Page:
What will the Alba party mean for Scotland’s May elections? It’s hard to say whether Alex Salmond’s attempt at delivering a pro-independence “supermajority” at Holyrood will yield much; in part, because we don’t yet have significant polling data aside from an early survey from Survation; in part, too because the upcoming campaign could have an impact.
What we do know is how popular Alba need to be with the Scottish public before they start winning seats, and before they start boosting the number of pro-independence voices in parliament.
So, for the uninitiated: here’s the detail. Scottish voters will have two votes at Holyrood elections in May. The first is a traditional First Past The Post (FPTP) constituency vote, which is for a candidate; and the second is a regional list vote, which is for a party. This list vote adds an element of proportionality to the final make-up of the parliament. It is used to top up the total number of MSPs with additional, regional members.
The SNP are forecast to win an overwhelming majority of the constituencies. If Scottish parliament elections were exclusively conducted with the FPTP system as it stands in general elections, then the SNP would be winning by a landslide. But they aren’t. The proportional “balancing act” almost excludes the SNP from winning any extra list seats. Why? Because the algorithm determines that they have already won their “fair share” (and then some) of seats through their domination of the constituency ballot. Those SNP list votes are, in effect, wasted.
The Alba party are presenting themselves as the antidote to these wasted pro-independence voters, urging those of a sympathetic mind to go SNP#1 (ie in their constituency vote), and Alba#2 (ie on the list). In the New Statesman‘s current modelling, if every SNP voter did vote for Alba on the list vote, then the party balance in Holyrood would look dramatically different to the current forecast.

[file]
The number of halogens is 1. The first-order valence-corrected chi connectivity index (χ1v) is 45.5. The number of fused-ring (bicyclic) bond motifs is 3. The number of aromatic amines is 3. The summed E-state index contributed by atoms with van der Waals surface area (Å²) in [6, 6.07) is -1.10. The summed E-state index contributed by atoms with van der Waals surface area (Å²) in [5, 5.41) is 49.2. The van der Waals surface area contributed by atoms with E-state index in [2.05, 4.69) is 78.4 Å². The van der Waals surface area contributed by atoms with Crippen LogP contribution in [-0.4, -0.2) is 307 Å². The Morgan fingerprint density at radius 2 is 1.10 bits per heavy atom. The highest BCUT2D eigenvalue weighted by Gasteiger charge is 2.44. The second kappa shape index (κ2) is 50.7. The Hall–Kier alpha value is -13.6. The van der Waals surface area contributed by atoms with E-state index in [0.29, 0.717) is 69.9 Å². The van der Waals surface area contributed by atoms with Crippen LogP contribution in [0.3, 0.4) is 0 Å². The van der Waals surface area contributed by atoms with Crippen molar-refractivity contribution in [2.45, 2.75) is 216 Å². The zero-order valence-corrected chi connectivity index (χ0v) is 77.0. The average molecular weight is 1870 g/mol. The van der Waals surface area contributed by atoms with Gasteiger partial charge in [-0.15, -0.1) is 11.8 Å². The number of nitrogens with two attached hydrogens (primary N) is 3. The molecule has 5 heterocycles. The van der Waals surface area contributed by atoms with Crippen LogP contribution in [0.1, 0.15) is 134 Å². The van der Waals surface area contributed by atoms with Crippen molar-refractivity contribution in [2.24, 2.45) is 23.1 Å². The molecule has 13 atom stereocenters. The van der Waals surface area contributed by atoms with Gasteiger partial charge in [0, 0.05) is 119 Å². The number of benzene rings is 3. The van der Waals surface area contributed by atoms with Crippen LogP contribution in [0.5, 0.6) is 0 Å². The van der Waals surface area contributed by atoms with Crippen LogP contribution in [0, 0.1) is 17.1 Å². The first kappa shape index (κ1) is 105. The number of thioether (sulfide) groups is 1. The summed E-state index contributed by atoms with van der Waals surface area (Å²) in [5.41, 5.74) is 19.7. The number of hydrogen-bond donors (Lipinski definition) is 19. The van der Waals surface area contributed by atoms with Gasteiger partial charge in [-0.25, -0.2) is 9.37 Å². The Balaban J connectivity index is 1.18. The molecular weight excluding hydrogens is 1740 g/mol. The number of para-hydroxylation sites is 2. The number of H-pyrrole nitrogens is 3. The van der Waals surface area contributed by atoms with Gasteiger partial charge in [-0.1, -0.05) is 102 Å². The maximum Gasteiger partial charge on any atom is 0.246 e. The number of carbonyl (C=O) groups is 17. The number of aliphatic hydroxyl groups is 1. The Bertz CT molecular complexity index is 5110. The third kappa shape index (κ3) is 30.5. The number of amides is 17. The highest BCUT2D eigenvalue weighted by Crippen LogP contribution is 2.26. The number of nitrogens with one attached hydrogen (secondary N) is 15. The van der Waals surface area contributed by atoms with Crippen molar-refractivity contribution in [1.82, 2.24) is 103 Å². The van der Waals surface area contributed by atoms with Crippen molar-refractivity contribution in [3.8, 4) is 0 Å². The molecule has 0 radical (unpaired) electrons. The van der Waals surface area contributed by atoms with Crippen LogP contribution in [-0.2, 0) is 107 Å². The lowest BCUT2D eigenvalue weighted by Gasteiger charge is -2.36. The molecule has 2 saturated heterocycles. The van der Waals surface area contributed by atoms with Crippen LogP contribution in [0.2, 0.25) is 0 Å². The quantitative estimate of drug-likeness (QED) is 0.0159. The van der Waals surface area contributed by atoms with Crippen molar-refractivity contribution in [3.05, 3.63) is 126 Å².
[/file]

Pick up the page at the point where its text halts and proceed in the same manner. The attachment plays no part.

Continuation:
The likelihood of this happening though is almost certainly nil. Nicola Sturgeon came out swinging upon hearing her former colleague’s return to frontline politics, making a thinly veiled attack on “self-interested” male politicians. Sturgeon is still a very popular figure in Scottish politics.
But Alba do have a point. SNP list votes are, in a roundabout arithmetic sort of way, “wasted”. So how many votes will Alba need to win from the SNP before they start winning seats?
Well, with only one poll, we can’t yet say with certainty. We need to know whether there will be any regional variation. If every Scottish region swung 3 per cent to Alba, then they’d come up empty handed. Nonetheless, assuming their votes come exclusively from the SNP (and that is a big assumption) we can say this: Alba need, at a minimum, a more than one-in-ten of the current crop of SNP voters to switch their way for the party to start winning seats. In other words: Alba will need to poll more than five per cent of the national vote to start winning list seats – the easiest of which, we think, would be in the Highlands region.
[See also: “War on woke”: the meaning of the Alba Party]
Once Alba start getting close to 6 per cent of the national vote, then the forecast list seats for them ramp up, from one Holyrood MSP with 5.3 per cent of the vote to five with 5.73 per cent.
If one in five SNP list voters switched to Alba, then would translate to eight Alba seats, gains for the pro-independence party that would come predominantly at the expense of Labour and the Conservatives being moved down the pecking order of seat distributions.
Labour has the most to lose from a successful Alba intervention in this year’s May elections. Without Alba, Labour are currently forecast to win 24 list seats. If one in five SNP voters opted for Alba on the regional list, that number of Labour list seats would fall to 19, whereas the Conservative list seats would fall from 18 to 17, and the SNP from three to one.
But will this happen? Will Alba’s hopes of a pro-independence supermajority bear fruit?
Let’s wait and see.